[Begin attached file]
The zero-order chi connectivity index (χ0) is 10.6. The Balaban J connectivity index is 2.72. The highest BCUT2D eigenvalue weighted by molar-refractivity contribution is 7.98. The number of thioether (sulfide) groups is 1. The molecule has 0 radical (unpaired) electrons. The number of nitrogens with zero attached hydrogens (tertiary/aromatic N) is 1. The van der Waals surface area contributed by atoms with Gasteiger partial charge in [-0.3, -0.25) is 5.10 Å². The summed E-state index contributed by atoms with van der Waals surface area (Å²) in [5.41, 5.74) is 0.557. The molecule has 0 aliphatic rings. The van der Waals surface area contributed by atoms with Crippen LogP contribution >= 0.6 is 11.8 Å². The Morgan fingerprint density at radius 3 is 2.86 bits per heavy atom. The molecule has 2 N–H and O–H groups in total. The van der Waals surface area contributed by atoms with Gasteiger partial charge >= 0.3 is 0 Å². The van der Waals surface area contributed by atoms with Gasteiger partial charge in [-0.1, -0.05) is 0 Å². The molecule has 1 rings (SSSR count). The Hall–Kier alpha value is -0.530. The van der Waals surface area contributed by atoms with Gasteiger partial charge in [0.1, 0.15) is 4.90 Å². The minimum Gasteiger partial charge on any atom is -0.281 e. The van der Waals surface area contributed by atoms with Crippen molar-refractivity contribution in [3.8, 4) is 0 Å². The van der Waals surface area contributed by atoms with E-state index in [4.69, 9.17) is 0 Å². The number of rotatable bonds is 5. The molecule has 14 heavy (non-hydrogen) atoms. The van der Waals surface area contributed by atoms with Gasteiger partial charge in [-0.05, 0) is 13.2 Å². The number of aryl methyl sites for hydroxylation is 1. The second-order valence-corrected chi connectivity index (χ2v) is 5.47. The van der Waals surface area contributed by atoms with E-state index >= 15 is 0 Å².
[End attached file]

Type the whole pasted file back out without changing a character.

The zero-order chi connectivity index (χ0) is 10.6. The Balaban J connectivity index is 2.72. The highest BCUT2D eigenvalue weighted by molar-refractivity contribution is 7.98. The number of thioether (sulfide) groups is 1. The molecule has 0 radical (unpaired) electrons. The number of nitrogens with zero attached hydrogens (tertiary/aromatic N) is 1. The van der Waals surface area contributed by atoms with Gasteiger partial charge in [-0.3, -0.25) is 5.10 Å². The summed E-state index contributed by atoms with van der Waals surface area (Å²) in [5.41, 5.74) is 0.557. The molecule has 0 aliphatic rings. The van der Waals surface area contributed by atoms with Crippen LogP contribution >= 0.6 is 11.8 Å². The Morgan fingerprint density at radius 3 is 2.86 bits per heavy atom. The molecule has 2 N–H and O–H groups in total. The van der Waals surface area contributed by atoms with Gasteiger partial charge >= 0.3 is 0 Å². The van der Waals surface area contributed by atoms with Gasteiger partial charge in [-0.1, -0.05) is 0 Å². The molecule has 1 rings (SSSR count). The Hall–Kier alpha value is -0.530. The van der Waals surface area contributed by atoms with Gasteiger partial charge in [0.1, 0.15) is 4.90 Å². The minimum Gasteiger partial charge on any atom is -0.281 e. The van der Waals surface area contributed by atoms with Crippen molar-refractivity contribution in [3.8, 4) is 0 Å². The van der Waals surface area contributed by atoms with E-state index in [4.69, 9.17) is 0 Å². The number of rotatable bonds is 5. The molecule has 14 heavy (non-hydrogen) atoms. The van der Waals surface area contributed by atoms with Gasteiger partial charge in [-0.05, 0) is 13.2 Å². The number of aryl methyl sites for hydroxylation is 1. The second-order valence-corrected chi connectivity index (χ2v) is 5.47. The van der Waals surface area contributed by atoms with E-state index >= 15 is 0 Å².